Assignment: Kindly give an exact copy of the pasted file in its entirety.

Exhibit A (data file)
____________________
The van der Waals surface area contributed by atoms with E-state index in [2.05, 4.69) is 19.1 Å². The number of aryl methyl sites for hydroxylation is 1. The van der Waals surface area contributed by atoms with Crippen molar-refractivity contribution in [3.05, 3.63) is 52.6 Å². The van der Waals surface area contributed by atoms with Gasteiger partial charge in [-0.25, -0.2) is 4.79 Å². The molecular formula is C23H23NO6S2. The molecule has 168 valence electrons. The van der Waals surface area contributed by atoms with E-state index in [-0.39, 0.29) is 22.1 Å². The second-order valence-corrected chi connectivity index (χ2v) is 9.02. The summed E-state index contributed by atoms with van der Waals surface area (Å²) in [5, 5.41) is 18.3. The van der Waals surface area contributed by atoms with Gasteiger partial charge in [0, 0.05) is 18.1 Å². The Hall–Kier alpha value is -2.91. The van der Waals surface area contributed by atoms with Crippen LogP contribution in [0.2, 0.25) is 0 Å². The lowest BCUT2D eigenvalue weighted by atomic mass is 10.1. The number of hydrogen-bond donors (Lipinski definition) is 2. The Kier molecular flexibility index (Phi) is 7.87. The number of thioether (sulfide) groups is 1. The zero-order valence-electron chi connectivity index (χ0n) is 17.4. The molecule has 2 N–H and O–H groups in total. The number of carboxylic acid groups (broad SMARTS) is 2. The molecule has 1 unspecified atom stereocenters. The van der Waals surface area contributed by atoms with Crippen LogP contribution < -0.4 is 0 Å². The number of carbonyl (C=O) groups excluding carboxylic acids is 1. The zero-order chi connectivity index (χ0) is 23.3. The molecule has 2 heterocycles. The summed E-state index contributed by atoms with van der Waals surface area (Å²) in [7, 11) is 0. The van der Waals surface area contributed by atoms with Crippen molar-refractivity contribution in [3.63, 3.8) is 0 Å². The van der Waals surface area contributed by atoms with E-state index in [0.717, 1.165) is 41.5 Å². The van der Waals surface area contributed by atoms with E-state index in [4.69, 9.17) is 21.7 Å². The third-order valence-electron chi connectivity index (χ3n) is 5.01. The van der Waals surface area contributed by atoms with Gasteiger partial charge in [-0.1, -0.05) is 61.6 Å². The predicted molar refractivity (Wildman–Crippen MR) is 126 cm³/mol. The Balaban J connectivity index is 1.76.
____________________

The van der Waals surface area contributed by atoms with E-state index in [2.05, 4.69) is 19.1 Å². The number of aryl methyl sites for hydroxylation is 1. The van der Waals surface area contributed by atoms with Crippen molar-refractivity contribution in [3.05, 3.63) is 52.6 Å². The van der Waals surface area contributed by atoms with Gasteiger partial charge in [-0.25, -0.2) is 4.79 Å². The molecular formula is C23H23NO6S2. The molecule has 168 valence electrons. The van der Waals surface area contributed by atoms with E-state index in [-0.39, 0.29) is 22.1 Å². The second-order valence-corrected chi connectivity index (χ2v) is 9.02. The summed E-state index contributed by atoms with van der Waals surface area (Å²) in [5, 5.41) is 18.3. The van der Waals surface area contributed by atoms with Gasteiger partial charge in [0, 0.05) is 18.1 Å². The Hall–Kier alpha value is -2.91. The van der Waals surface area contributed by atoms with Crippen LogP contribution in [0.2, 0.25) is 0 Å². The lowest BCUT2D eigenvalue weighted by atomic mass is 10.1. The number of hydrogen-bond donors (Lipinski definition) is 2. The Kier molecular flexibility index (Phi) is 7.87. The number of thioether (sulfide) groups is 1. The zero-order valence-electron chi connectivity index (χ0n) is 17.4. The molecule has 2 N–H and O–H groups in total. The number of carboxylic acid groups (broad SMARTS) is 2. The molecule has 1 unspecified atom stereocenters. The van der Waals surface area contributed by atoms with Crippen LogP contribution < -0.4 is 0 Å². The number of carbonyl (C=O) groups excluding carboxylic acids is 1. The zero-order chi connectivity index (χ0) is 23.3. The molecule has 2 heterocycles. The summed E-state index contributed by atoms with van der Waals surface area (Å²) in [7, 11) is 0. The van der Waals surface area contributed by atoms with Crippen molar-refractivity contribution in [3.63, 3.8) is 0 Å². The van der Waals surface area contributed by atoms with E-state index in [0.717, 1.165) is 41.5 Å². The van der Waals surface area contributed by atoms with E-state index in [4.69, 9.17) is 21.7 Å². The third-order valence-electron chi connectivity index (χ3n) is 5.01. The van der Waals surface area contributed by atoms with Gasteiger partial charge in [-0.1, -0.05) is 61.6 Å². The predicted molar refractivity (Wildman–Crippen MR) is 126 cm³/mol. The Balaban J connectivity index is 1.76.